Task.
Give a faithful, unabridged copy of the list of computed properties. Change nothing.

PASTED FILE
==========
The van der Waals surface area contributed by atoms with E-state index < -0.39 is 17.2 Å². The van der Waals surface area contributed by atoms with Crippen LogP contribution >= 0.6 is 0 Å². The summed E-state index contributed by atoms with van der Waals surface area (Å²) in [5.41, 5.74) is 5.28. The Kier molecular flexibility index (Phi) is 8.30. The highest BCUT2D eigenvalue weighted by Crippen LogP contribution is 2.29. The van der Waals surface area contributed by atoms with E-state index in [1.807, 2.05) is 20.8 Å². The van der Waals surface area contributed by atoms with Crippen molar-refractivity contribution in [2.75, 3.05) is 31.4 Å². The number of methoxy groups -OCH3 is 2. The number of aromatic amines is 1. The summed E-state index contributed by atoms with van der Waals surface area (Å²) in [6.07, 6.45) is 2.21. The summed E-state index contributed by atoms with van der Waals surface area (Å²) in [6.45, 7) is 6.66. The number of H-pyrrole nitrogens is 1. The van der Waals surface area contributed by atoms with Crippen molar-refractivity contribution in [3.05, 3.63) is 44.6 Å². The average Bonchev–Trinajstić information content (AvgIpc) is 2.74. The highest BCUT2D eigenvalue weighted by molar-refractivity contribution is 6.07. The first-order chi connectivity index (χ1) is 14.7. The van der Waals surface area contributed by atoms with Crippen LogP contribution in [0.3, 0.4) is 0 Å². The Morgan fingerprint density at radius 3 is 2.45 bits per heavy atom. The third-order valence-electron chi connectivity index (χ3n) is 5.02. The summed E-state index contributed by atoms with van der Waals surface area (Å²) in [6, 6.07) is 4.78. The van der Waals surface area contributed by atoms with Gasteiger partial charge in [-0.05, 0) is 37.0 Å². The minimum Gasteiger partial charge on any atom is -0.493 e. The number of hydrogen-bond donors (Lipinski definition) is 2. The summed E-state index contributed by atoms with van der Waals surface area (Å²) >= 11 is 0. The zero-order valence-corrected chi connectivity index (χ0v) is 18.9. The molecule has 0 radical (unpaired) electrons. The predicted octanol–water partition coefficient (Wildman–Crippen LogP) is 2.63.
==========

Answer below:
The van der Waals surface area contributed by atoms with E-state index < -0.39 is 17.2 Å². The van der Waals surface area contributed by atoms with Crippen LogP contribution >= 0.6 is 0 Å². The summed E-state index contributed by atoms with van der Waals surface area (Å²) in [5.41, 5.74) is 5.28. The Kier molecular flexibility index (Phi) is 8.30. The highest BCUT2D eigenvalue weighted by Crippen LogP contribution is 2.29. The van der Waals surface area contributed by atoms with E-state index in [1.807, 2.05) is 20.8 Å². The van der Waals surface area contributed by atoms with Crippen molar-refractivity contribution in [2.75, 3.05) is 31.4 Å². The number of methoxy groups -OCH3 is 2. The number of aromatic amines is 1. The summed E-state index contributed by atoms with van der Waals surface area (Å²) in [6.07, 6.45) is 2.21. The summed E-state index contributed by atoms with van der Waals surface area (Å²) in [6.45, 7) is 6.66. The number of H-pyrrole nitrogens is 1. The van der Waals surface area contributed by atoms with Crippen molar-refractivity contribution in [3.05, 3.63) is 44.6 Å². The average Bonchev–Trinajstić information content (AvgIpc) is 2.74. The highest BCUT2D eigenvalue weighted by molar-refractivity contribution is 6.07. The first-order chi connectivity index (χ1) is 14.7. The van der Waals surface area contributed by atoms with Crippen LogP contribution in [0.3, 0.4) is 0 Å². The Morgan fingerprint density at radius 3 is 2.45 bits per heavy atom. The third-order valence-electron chi connectivity index (χ3n) is 5.02. The summed E-state index contributed by atoms with van der Waals surface area (Å²) in [6, 6.07) is 4.78. The van der Waals surface area contributed by atoms with Gasteiger partial charge in [-0.05, 0) is 37.0 Å². The minimum Gasteiger partial charge on any atom is -0.493 e. The number of hydrogen-bond donors (Lipinski definition) is 2. The summed E-state index contributed by atoms with van der Waals surface area (Å²) >= 11 is 0. The zero-order valence-corrected chi connectivity index (χ0v) is 18.9. The molecule has 0 radical (unpaired) electrons. The predicted octanol–water partition coefficient (Wildman–Crippen LogP) is 2.63.